Grant reviewer, German-Israeli Foundation for Scientific Research and Development, 2015

Steering Committee, Pfizer International Growth Study (KIGS) Database, 2015-

Intramural Program Site Visit team, Eunice Kennedy Shriver National Institute of Child Health and Human Development, 2016

Professional Awards

Lilly Research Fellowship Grant, Lawson Wilkins Pediatric Endocrine Society (LWPES), 1998-1999

Genentech Clinical Scholar Award, LWPES, 2000-2002

Plenary Speaker, LWPES Annual Meeting, 2002

National Institutes of Health Loan Repayment Program Award (Pediatric Research), 2003-2005

Elected member, Society for Pediatric Research, 2007-

America’s Top Pediatricians, Consumers’ Research Council of America, 2009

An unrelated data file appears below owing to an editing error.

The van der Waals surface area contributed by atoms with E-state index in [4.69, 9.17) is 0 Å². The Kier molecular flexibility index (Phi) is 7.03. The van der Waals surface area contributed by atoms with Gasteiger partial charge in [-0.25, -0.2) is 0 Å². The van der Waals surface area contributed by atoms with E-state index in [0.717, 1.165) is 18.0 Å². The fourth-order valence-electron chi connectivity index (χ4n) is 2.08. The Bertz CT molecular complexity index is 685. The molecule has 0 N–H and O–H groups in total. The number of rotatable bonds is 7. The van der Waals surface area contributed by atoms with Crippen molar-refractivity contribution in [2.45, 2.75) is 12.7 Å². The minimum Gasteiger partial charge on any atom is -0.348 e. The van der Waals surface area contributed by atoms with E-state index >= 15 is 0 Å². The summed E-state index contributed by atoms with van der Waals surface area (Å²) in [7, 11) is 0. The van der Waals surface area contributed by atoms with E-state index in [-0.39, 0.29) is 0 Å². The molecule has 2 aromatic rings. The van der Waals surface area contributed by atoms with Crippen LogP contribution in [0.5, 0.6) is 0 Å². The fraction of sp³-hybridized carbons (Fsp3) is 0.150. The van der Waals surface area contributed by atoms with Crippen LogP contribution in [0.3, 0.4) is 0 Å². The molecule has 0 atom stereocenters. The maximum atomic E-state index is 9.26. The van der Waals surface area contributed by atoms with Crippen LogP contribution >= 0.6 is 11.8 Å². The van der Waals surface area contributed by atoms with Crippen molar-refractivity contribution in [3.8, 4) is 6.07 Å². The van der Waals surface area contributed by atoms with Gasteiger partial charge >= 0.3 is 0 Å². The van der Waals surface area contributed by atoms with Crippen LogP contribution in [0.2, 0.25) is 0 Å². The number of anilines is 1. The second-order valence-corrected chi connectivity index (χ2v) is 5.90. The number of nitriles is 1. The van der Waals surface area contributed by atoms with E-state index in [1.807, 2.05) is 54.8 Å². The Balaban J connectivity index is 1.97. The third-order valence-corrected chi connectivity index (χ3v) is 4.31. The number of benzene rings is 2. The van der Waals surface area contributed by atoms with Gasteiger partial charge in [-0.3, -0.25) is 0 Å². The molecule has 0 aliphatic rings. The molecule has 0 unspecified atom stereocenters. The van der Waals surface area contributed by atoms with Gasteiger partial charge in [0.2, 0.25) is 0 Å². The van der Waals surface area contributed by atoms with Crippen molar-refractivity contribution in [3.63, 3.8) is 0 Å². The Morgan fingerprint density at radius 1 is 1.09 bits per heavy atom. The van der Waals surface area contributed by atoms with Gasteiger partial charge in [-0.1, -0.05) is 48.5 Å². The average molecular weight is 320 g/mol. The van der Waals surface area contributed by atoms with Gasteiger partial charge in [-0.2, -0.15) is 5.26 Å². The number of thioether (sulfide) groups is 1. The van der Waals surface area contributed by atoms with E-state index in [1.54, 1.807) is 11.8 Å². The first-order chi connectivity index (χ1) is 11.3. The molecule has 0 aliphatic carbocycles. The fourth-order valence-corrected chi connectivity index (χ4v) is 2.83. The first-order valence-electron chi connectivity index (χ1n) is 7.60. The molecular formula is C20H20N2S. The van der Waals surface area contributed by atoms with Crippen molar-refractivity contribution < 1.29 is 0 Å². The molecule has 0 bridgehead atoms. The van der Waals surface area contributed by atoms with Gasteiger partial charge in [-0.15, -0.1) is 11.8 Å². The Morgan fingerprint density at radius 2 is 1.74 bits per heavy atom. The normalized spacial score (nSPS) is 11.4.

Top Northeast Doctors (100 overall, 10 of whom were pediatricians), Arrive Magazine and Avvo.com, 2011

Plenary speaker, 2nd International Conference on Nutrition and Growth, Barcelona, Spain, 20014

Plenary speaker, 3rd International Conference on Nutrition and Growth, Vienna, Austria, 2016

The Leading Physicians of the World, International Association of Pediatricians, 2015

Castle Connolly Top Doctor in Pediatric Endocrinology, 2015-2019

America’s Most Honored Professionals, American Registry, 2016-2019

Castle Connolly Exceptional Women in Medicine, 2017-2019

Best original paper (2018) from North America, Hormone Research in Paediatrics, 2019

Publication Highlights

Grimberg A, Lindberg A, Wajnrajch M, Cucchiara AJ, Camacho-Hübner C. Racial/Ethnic Disparities in US Pediatric Growth Hormone Treatment. Horm Res Paediatr. 2018 Aug; 90(2):102-8. PMID: 30130795. PMC6220671